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Hakka Roots: Finding Mine In Our Food

by Linda Lau Anusasananan

Food in History

Summer Volume: 2013 Issue: 20(2) page(s): 5-8 and 32

"You should be proud to be Hakka" my Popo or grandmother said in Chinese to my brother and me. As the first and only Chinese family growing up in Paradise, a small retirement town in northern California, this was the farthest thought from our minds. We were already the odd balls at school. As youngsters, we were not interested in what made us different or unique, we just wanted to fit in.

In spite of our protests, Popo embarked on the challenging job to make us good Hakka children. Daily, after our American school, we would trudge upstairs to her kitchen for Chinese lessons. On her oilcloth-covered kitchen table we would trace Chinese characters on tissue paper with ink-drenched brushes and read from Chinese picture books. After class, she would sometimes cook dinner for us. I can not remember the Chinese lessons but the savory smells from her kitchen linger in my mind. Five decades later, her words echo there, too. What did she mean when she said, "You should be proud to be Hakka?" It was too late to ask her or my parents; they had all passed away.

Recently, I left Sunset Magazine where I had written food stories and developed recipes for more than three decades. Now I had the time to explore Popo's words. I decided to do it through what I knew best, Hakka food.

WHO ARE THE HAKKA was the first thing I needed to figure out. Growing up in a largely Western society, I rarely met many Hakka people. Most Chinese I knew were Cantonese. I vaguely recall our family came from Southern China, but details were missing or forgotten.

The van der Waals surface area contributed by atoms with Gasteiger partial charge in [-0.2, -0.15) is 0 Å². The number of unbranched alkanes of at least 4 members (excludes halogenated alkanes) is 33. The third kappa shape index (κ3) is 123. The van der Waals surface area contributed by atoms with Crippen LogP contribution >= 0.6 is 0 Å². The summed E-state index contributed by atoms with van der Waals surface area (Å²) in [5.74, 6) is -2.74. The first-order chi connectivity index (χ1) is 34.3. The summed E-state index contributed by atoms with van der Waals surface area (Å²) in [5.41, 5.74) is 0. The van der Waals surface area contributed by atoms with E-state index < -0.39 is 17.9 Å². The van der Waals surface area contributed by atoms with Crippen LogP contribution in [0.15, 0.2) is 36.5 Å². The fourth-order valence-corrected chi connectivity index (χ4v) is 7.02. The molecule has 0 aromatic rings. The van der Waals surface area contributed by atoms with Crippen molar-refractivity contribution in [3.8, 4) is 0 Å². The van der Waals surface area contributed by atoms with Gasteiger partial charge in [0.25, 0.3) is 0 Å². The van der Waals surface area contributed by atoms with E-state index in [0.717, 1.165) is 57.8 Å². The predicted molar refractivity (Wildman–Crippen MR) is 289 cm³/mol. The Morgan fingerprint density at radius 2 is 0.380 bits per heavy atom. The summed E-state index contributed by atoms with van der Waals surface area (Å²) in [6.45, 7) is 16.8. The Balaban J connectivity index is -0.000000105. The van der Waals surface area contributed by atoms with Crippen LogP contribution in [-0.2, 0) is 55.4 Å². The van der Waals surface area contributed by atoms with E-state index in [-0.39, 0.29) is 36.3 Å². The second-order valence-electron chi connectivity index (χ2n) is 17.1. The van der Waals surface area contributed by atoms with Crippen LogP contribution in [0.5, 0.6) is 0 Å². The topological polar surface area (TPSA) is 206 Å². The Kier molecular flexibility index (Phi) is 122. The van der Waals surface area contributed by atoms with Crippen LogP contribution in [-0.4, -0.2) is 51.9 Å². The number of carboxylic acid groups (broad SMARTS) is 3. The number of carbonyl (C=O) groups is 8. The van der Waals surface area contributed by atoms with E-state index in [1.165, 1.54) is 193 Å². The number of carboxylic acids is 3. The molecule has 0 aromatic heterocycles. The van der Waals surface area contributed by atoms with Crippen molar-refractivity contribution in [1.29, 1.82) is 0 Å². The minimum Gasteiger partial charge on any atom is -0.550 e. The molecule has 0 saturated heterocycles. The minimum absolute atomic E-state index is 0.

As I began my research, I found that the Hakka were often a subject of anthropologists who studied in their diaspora. Yes, the Hakka do have a unique history. They kept their culture intact even though widely dispersed throughout the world. Population figures varied widely but a fairly recent estimate was around seventy-five million. Simply put, you might call them China's nomads. Hakka, Kejia in Mandarin, translates to 'guest people' or 'guest families.' Some call them pioneers, migrants, or gypsies.

There are many theories about their origin. The story that most Hakka embrace is that around the third century, invaders forced the ancestors of the Hakka from their home in Henan in north-central China, once the cradle of the Han, or Chinese civilization. They fled south in a series of migrations.

During a period of relative isolation from the tenth to almost the fourteenth century in southwestern Fujian province, they solidified their culture and language. By the time they reached the southern provinces, land was already settled so when the Hakka moved there they were considered unwanted newcomers. The best, most fertile pieces of land were already taken by the punti or Cantonese. The Hakka were left with the scraps. They had no connected homeland and lived as dispersed minorities primarily throughout Guangdong province in Southern China. The Hakka made the best of what they had, worked hard, adapted, and survived in almost any environment. But other Chinese often looked down on the Hakka because they were poor migrants, and they were considered contentious, and clannish.

By the end of the nineteenth century, the Hakka proudly claimed their identity. Contact and conflict with other ethnic groups, especially during the Taiping Revolution (1851 to 1864) and the West River Hakka-Cantonese wars, fostered an ethnic group with a shared identity. They saw themselves as highly independent, adaptable, tenacious, hard-working, and strong. After the wars, many Hakka left China to find a new life and escape turbulence in their homeland. They emigrated to India, Southeast Asia, Taiwan, South America, Mauritius, North America, Tahiti, the West Indies, and many other destinations. Eventually they dispersed all over the world. Like dandelions, where ever they landed, they dug in, adapted, and flourished in their new homes.